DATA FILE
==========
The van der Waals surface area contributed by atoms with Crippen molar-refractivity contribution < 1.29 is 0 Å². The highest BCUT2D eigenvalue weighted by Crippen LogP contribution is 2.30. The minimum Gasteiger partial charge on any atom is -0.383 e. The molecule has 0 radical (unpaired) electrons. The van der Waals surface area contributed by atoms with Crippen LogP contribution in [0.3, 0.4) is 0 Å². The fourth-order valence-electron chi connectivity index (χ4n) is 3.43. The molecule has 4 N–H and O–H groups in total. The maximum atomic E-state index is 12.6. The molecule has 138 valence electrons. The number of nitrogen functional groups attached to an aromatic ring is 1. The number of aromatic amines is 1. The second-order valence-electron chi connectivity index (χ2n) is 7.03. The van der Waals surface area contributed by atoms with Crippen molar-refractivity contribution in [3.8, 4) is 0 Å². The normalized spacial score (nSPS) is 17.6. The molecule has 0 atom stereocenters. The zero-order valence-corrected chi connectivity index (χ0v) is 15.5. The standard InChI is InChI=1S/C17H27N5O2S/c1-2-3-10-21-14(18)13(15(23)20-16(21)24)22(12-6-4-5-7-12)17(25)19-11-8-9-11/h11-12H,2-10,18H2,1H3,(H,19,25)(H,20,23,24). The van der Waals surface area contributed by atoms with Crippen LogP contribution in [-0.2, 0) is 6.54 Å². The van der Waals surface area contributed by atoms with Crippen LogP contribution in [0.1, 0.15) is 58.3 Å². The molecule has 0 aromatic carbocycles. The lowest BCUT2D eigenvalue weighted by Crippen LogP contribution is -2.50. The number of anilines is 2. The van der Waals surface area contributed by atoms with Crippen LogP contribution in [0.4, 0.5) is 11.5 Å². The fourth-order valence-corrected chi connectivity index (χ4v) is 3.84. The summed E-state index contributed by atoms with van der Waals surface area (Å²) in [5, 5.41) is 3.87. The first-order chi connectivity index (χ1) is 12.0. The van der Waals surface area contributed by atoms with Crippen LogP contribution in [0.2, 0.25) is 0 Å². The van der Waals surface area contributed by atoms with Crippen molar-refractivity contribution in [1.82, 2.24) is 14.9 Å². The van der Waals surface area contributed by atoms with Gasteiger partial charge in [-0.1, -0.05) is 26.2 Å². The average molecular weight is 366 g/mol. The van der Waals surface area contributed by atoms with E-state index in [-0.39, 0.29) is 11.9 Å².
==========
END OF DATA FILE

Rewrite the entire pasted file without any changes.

The van der Waals surface area contributed by atoms with Crippen molar-refractivity contribution < 1.29 is 0 Å². The highest BCUT2D eigenvalue weighted by Crippen LogP contribution is 2.30. The minimum Gasteiger partial charge on any atom is -0.383 e. The molecule has 0 radical (unpaired) electrons. The van der Waals surface area contributed by atoms with Crippen LogP contribution in [0.3, 0.4) is 0 Å². The fourth-order valence-electron chi connectivity index (χ4n) is 3.43. The molecule has 4 N–H and O–H groups in total. The maximum atomic E-state index is 12.6. The molecule has 138 valence electrons. The number of nitrogen functional groups attached to an aromatic ring is 1. The number of aromatic amines is 1. The second-order valence-electron chi connectivity index (χ2n) is 7.03. The van der Waals surface area contributed by atoms with Crippen molar-refractivity contribution in [3.8, 4) is 0 Å². The normalized spacial score (nSPS) is 17.6. The molecule has 0 atom stereocenters. The zero-order valence-corrected chi connectivity index (χ0v) is 15.5. The standard InChI is InChI=1S/C17H27N5O2S/c1-2-3-10-21-14(18)13(15(23)20-16(21)24)22(12-6-4-5-7-12)17(25)19-11-8-9-11/h11-12H,2-10,18H2,1H3,(H,19,25)(H,20,23,24). The van der Waals surface area contributed by atoms with Crippen LogP contribution in [-0.2, 0) is 6.54 Å². The van der Waals surface area contributed by atoms with Crippen LogP contribution in [0.1, 0.15) is 58.3 Å². The molecule has 0 aromatic carbocycles. The lowest BCUT2D eigenvalue weighted by Crippen LogP contribution is -2.50. The number of anilines is 2. The van der Waals surface area contributed by atoms with Crippen LogP contribution in [0.4, 0.5) is 11.5 Å². The fourth-order valence-corrected chi connectivity index (χ4v) is 3.84. The summed E-state index contributed by atoms with van der Waals surface area (Å²) in [5, 5.41) is 3.87. The first-order chi connectivity index (χ1) is 12.0. The van der Waals surface area contributed by atoms with Crippen LogP contribution in [0.2, 0.25) is 0 Å². The van der Waals surface area contributed by atoms with Crippen molar-refractivity contribution in [1.82, 2.24) is 14.9 Å². The van der Waals surface area contributed by atoms with Gasteiger partial charge in [-0.1, -0.05) is 26.2 Å². The average molecular weight is 366 g/mol. The van der Waals surface area contributed by atoms with E-state index in [-0.39, 0.29) is 11.9 Å².